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Vermont Garden Journal: Pumpkins

Keith Srakocic
A tractor tows a trailer full of visitors past a pumpkin patch during a visit to a fall festival at an orchard.

I recently returned from leading VPR's Gardens and Food tour of Spain and France. While in Provence I was struck by the pumpkins, or should I say lack of them. The round, orange skinned orbs we love to decorate and paint for Halloween are non-existent. But instead are the red, flattened, cinderella pumpkins. In French, they're called 'Rouge Vif d'Etampes'. Our French cooking class chef said they're the best for flavor. It got me thinking and noticing many different squashes on farm stands and markets right here in Vermont.

When making pies and baking pumpkins for eating, forget about the Jack O Lanterns. 'Long Island Cheese' is known for its bright orange, smooth grained flesh, that's high in nutrients and makes excellent custard. 'Long Island Cheese' is an American heirloom and looks like a tan colored wheel of cheese and is similar in shape to the French pumpkins, I saw.

For a pumpkin of a real different shape, try 'Long Pie'. This heirloom squash features 3 to 5 pound fruits that look like an overgrown zucchini. Picked when the skin is still dark green they'll continue to ripen to orange indoors. Not only is the flavor great, it's a lot easier to scoop out the flesh of this elongated variety for cooking.

This year we're growing a variety of blue hubbard called 'Queensland Blue'. Hubbard squash are my favorite for baking. They have such rich, sweet flavor. Instead of growing the classic blue hubbard that gets monsterous, 'Queensland Blue' only grows 6 pounds in a buttercup-squash shape. All of these squash will last six months or more when stored indoors at around 50F.  So do a little hunting this fall when looking for squash and try some of these unusual ones for your fall cooking.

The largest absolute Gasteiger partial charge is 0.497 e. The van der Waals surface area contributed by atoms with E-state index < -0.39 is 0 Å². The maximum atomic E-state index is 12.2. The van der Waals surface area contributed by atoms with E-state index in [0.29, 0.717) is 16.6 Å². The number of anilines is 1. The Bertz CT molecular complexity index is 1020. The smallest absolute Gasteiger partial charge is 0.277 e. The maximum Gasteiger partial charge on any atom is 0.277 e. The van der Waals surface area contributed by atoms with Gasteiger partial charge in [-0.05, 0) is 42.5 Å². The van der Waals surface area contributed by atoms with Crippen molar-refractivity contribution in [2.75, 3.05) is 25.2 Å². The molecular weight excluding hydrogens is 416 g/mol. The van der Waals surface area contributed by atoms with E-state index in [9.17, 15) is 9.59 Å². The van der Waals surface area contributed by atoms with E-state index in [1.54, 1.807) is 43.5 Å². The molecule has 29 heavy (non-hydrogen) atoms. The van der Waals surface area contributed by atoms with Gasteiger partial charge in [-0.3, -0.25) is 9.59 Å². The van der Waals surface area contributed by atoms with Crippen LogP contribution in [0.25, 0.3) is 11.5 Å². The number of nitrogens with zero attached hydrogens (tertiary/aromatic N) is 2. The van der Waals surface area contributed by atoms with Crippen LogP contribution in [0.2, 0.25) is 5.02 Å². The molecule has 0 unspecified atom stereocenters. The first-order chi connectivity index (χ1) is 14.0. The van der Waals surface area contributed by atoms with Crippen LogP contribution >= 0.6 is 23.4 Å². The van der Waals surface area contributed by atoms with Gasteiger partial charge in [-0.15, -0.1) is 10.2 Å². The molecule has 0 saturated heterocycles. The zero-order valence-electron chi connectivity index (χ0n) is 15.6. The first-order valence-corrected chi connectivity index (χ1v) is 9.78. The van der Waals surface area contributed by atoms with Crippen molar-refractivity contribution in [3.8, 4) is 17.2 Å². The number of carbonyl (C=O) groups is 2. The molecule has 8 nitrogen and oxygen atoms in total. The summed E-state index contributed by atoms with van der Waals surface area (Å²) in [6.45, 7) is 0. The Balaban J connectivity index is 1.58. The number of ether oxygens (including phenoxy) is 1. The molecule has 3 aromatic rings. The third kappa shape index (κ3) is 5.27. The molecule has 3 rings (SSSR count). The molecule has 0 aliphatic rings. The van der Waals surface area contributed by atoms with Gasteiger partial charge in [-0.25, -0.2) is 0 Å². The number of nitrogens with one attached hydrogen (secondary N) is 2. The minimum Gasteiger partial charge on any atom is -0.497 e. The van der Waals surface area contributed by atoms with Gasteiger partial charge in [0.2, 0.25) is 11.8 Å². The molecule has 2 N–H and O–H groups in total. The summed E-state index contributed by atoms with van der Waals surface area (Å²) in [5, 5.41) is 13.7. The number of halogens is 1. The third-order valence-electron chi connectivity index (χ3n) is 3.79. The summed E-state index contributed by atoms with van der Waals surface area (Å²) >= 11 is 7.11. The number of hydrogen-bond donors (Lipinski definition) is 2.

And now for this week's tip, when mowing the lawn a final time this season, mow a little lower than normal. This will remove more grass and prevent winter diseases such as snow mold on your lawn.

Next week on the Vermont Garden Journal, I'll be talking about fall garden cleanup varieties. Until then, I'll be seeing you in the garden.

Broadcast on Friday, October 17, 2014 at 5:57 p.m. and Sunday, October 19, 2014 at 9:35 a.m.

The Vermont Garden Journal with Charlie Nardozzi is made possible by Gardener's Supply, offering environmental solutions for gardens and landscapes. In Burlington, Williston and Gardeners.com.

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Long Island Cheese Pumpkin

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